Ferguson agrees to speak to BBC after 7 years
London: Manchester United manager Alex Ferguson has agreed to be interviewed by the BBC, ending a seven-year boycott of the broadcaster over an investigation into his son.
The most successful manager in English soccer history, Ferguson has refused to speak to the broadcaster since a documentary questioned the activities of agent Jason Ferguson.
United said Thursday a meeting between Ferguson and BBC director general Mark Thompson had resolved the issue.
"Sir Alex Ferguson and the BBC have decided to put behind them the difficulties which led to Sir Alex feeling unable to appear on BBC programs," United said. "The issues have been resolved to the satisfaction of both parties."
Ferguson will join the other 19 Premier League managers by making himself available for post-match interviews.
The famously fiery Ferguson had been holding out for an apology from the BBC.
Ignoring warnings from the Premier League, Ferguson would send his assistants to handle post-match duties with the BBC — even when fines were introduced last season for managers refusing to be interviewed.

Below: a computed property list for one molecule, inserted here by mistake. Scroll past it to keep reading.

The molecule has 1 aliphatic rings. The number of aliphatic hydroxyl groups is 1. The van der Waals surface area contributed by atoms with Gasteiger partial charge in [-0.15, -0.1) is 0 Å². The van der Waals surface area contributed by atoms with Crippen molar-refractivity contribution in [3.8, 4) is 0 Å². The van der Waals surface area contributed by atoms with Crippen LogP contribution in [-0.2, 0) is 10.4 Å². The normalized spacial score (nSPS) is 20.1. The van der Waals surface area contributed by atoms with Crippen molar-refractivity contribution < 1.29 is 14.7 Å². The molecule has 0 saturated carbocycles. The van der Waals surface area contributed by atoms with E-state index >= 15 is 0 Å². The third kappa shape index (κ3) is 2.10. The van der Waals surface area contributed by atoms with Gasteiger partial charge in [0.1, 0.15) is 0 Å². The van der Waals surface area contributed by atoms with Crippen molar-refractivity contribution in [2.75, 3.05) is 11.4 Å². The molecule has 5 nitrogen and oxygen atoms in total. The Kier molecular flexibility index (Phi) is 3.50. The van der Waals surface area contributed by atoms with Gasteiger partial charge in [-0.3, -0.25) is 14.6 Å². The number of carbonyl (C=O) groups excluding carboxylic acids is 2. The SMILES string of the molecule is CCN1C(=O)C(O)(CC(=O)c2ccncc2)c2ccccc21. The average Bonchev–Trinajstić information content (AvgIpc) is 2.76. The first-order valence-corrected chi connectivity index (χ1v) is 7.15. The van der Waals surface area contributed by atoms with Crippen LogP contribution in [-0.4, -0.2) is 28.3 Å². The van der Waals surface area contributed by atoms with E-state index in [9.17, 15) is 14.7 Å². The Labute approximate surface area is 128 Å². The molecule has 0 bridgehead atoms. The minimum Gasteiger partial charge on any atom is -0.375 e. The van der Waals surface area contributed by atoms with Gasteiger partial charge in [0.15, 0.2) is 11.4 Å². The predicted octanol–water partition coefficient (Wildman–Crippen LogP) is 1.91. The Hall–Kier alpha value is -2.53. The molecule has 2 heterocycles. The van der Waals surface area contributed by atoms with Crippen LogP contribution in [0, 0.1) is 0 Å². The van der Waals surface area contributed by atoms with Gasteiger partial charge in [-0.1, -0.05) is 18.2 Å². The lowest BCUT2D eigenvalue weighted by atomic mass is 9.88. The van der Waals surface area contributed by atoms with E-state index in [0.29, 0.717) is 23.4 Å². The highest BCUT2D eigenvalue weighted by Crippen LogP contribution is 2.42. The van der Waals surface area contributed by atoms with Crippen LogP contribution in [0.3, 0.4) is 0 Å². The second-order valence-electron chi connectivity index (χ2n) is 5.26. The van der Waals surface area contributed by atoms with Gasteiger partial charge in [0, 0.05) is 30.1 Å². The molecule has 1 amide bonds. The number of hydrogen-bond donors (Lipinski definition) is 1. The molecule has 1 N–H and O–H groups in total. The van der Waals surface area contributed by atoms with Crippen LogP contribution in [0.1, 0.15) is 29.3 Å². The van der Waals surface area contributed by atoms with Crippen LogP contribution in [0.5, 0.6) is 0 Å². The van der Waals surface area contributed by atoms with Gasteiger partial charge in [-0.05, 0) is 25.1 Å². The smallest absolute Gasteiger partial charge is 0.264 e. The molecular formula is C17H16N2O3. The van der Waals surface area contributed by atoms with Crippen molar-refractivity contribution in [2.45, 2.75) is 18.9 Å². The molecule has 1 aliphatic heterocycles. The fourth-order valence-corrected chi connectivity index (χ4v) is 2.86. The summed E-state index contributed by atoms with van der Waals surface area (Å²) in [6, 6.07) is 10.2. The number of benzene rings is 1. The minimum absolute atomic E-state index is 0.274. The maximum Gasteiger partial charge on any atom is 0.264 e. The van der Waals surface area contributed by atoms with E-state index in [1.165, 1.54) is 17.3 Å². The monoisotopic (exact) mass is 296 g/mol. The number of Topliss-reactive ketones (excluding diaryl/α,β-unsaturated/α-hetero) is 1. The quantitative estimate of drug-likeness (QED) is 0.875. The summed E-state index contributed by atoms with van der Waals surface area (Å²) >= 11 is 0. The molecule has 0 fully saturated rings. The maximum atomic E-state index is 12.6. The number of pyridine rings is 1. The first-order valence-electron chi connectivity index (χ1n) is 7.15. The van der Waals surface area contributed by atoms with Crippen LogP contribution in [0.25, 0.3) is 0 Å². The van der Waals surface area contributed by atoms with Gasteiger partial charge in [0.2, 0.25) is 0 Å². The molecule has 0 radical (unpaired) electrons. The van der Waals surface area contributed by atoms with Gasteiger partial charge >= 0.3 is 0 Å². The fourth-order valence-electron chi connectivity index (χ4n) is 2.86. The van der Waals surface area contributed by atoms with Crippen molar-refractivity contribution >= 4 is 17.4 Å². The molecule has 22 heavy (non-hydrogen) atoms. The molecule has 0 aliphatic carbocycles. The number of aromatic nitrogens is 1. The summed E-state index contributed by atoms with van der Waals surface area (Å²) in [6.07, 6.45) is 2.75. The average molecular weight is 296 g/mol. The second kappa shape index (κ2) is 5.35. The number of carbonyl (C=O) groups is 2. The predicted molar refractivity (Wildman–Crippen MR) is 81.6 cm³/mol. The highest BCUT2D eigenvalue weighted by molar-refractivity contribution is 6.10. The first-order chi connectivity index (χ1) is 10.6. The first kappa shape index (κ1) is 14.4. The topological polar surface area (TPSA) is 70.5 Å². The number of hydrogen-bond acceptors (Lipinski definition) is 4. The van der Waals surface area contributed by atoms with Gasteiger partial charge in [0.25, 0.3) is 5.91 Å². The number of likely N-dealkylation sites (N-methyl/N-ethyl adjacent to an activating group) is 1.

In 25 years at United, Ferguson has regularly banned media organizations from the club over some perceived slight.
The Scot even threatened to ban Manchester United's own official TV channel in 2002 after criticism of Ferguson and his team featured in an interview with a former player.
But the profile and history of the BBC meant this particular standoff was always going to attract attention.
The BBC documentary, Father and Son, suggested that Jason Ferguson exploited his father's position to make money from player transfers.
"They did a story about my son that was whole lot of nonsense," Ferguson said in 2007. "It was a horrible attack on my son's honor and he should never have been accused of that."
Without an apology, Ferguson had imposed what was said to be a lifetime boycott.
"I think the BBC is the kind of company that never apologize and they never will apologize," Ferguson said. "They are arrogant beyond belief."